I read in early morning, preferably in bed. Or I read afternoons in the library, seated in the anonymity of a rustling. Turning the pages, my desk-lamp joining the complicitous glow, I become a member of anonymity. Password carus, lowercase, seat 1030.
Reading in the utopia of airplanes is quite total.
I flew to the British Library to trace Lucretius. I had filled out the paperwork and received the plasticized reader’s identity card. My declared interest was the early translation history of De Rerum Natura in England in the 17th and early-18th centuries. The door handles of the reading rooms were wrapped in soft-grained black leather bound in place with fine stainless steel wire. (“Lastingness: Réage, Lucrèce, Arendt”)
Canadian poet and essayist Lisa Robertson’s Nilling: Prose Essays on Noise, Pornography, The Codex, Melancholy, Lucretius, Folds, Cities and Related Aporias (Toronto ON: BookThug, 2012) is a collection of essays on form and consequences, with threads that extend out of her previous non-fiction work, Occasional Works and Seven Walks from the Office for Soft Architecture (Astoria, OR: Clearcut Press, 2003; Toronto ON: Coach House Books, 2006). As she writes in the essay “Disquiet”:
The constituting gesture of the Western city is expulsion. We rid the bounded site of what we next configure as danger, pollutant, threat to the self-identifying community. The efficiency of the expulsing gesture has demonstrated itself: The means of living are what are extracted or wrested from an elsewhere, and brought apparently cleansed into the agora, in order to the exchanged for the stance and insignia of authority. It interests me to record signs of the failure of this hygiene. However thoroughly policed and legislated such a system is, it is never totalized. Migrants slip through borders, illegal or sub-legal economies proliferate, or the central economy suddenly reveals its own illegality. In spite of dominant intentions, movement doesn’t stop. The city never becomes a static image of its own nostalgia, because some movement will always be indeterminant. Centrally defined limits and products are misused, transgressed. Border practices take place on a deeply layered and concentrated history of related counter-activity. To be in the city is also to be in the ancient habitus of refusal and resistance. Bodies assert their incalculable drives. Noise is made. It is the present.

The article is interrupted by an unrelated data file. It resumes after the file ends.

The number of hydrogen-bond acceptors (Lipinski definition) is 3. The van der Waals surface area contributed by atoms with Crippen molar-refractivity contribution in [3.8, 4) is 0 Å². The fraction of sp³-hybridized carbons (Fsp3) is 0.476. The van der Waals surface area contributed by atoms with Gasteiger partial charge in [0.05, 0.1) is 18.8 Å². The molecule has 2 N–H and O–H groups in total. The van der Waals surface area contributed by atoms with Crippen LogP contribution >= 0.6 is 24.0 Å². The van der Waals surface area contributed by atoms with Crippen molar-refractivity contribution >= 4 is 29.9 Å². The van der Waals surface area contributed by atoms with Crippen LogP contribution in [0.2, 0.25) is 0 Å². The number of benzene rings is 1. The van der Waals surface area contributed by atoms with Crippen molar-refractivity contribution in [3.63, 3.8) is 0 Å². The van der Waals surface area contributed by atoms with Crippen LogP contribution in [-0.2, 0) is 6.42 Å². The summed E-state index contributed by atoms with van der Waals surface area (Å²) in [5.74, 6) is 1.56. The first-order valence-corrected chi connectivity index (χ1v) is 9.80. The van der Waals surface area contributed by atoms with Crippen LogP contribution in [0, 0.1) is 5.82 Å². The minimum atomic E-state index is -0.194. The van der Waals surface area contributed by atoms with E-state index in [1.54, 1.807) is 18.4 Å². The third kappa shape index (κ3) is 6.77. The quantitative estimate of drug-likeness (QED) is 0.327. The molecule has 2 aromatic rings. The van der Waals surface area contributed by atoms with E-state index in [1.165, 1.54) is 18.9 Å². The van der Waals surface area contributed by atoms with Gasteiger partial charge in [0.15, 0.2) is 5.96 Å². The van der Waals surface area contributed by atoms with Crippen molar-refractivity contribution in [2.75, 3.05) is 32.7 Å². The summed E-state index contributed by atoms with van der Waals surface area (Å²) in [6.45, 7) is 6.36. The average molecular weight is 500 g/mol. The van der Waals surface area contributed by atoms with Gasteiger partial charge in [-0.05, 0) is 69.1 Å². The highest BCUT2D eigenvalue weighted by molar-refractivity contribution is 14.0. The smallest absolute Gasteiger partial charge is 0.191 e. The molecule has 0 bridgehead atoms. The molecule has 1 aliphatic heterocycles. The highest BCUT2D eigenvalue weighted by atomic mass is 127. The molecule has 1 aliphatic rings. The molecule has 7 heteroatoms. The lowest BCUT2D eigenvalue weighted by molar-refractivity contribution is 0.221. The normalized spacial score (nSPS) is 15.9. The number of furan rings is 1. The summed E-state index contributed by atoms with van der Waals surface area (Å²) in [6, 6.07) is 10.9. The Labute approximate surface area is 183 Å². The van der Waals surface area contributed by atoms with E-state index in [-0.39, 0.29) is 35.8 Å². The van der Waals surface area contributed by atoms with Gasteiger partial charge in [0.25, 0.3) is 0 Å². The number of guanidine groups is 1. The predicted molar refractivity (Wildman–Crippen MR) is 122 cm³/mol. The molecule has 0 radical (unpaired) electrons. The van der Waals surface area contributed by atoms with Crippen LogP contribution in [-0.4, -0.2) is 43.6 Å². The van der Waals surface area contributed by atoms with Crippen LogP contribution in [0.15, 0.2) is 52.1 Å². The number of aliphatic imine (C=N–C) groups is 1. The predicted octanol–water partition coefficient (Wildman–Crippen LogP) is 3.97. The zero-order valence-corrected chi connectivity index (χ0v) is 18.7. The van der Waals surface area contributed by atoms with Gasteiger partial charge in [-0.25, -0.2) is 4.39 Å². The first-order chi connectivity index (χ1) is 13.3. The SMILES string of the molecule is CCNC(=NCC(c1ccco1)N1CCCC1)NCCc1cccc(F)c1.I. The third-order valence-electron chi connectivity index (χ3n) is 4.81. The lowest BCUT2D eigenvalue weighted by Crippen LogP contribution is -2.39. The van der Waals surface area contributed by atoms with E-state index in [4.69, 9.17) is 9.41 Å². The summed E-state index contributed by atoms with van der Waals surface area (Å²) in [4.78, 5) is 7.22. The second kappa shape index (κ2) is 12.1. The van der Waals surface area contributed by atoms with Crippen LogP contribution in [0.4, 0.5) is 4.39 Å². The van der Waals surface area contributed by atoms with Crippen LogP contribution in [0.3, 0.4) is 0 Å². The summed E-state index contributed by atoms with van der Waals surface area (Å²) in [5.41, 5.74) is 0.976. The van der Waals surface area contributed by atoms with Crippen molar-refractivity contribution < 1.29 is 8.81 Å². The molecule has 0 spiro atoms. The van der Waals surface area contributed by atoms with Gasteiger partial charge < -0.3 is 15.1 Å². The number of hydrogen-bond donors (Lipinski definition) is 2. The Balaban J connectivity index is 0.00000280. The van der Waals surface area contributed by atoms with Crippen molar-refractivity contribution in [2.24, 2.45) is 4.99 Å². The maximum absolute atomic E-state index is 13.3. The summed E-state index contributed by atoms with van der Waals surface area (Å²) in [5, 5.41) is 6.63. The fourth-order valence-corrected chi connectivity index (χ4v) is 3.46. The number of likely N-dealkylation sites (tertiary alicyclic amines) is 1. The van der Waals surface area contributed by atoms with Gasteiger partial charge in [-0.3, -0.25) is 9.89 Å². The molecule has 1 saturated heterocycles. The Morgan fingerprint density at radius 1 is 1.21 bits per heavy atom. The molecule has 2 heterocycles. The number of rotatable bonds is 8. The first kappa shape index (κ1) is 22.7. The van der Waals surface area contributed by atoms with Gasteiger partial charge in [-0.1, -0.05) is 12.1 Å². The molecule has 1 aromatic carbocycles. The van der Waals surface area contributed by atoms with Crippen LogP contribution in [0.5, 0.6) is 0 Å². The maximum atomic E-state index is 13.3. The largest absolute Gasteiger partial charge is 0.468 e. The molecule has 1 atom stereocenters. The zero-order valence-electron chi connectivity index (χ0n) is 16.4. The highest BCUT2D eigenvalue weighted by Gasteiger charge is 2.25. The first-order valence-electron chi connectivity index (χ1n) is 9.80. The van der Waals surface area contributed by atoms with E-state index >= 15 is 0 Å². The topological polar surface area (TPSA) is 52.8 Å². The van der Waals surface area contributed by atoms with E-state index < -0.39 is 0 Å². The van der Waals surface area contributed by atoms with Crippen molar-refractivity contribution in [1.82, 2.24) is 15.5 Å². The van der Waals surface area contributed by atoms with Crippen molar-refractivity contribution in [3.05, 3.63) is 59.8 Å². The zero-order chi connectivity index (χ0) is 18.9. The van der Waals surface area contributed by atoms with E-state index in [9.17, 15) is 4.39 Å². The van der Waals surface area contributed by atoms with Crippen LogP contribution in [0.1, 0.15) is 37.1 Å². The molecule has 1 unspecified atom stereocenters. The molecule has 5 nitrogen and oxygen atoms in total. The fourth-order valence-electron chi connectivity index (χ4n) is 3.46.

Nilling collects eight essays, most of which were originally composed “accepting various invitations,” including an exhibition catalogue for an art show. The essay “Disquiet,” which is “accompanied by ambient sound records made at the sites of Atget’s documentary photographs of Paris. Each subtitled section of the essay has a corresponding soundscape. These recordings can be accessed on the web at http://www.bookthug.ca/nilling.” Some of the detailed descriptions of library archives and the nature of decoding text is reminiscent of Susan Howe’s writing, as Robertson moves through her own descriptions of marginalia, somehow becoming no longer peripheral, but briefly central to her experience of reading. Robertson’s essays describe an act of reading, deep and complex, through a variety of subjects, and describe that reading, much like visual art, writing or architecture, can’t exist in any way but as response. As her closing line to “7.5 Minute Talk for Eva Hesse” reads: “Form – it’s because there are consequences.”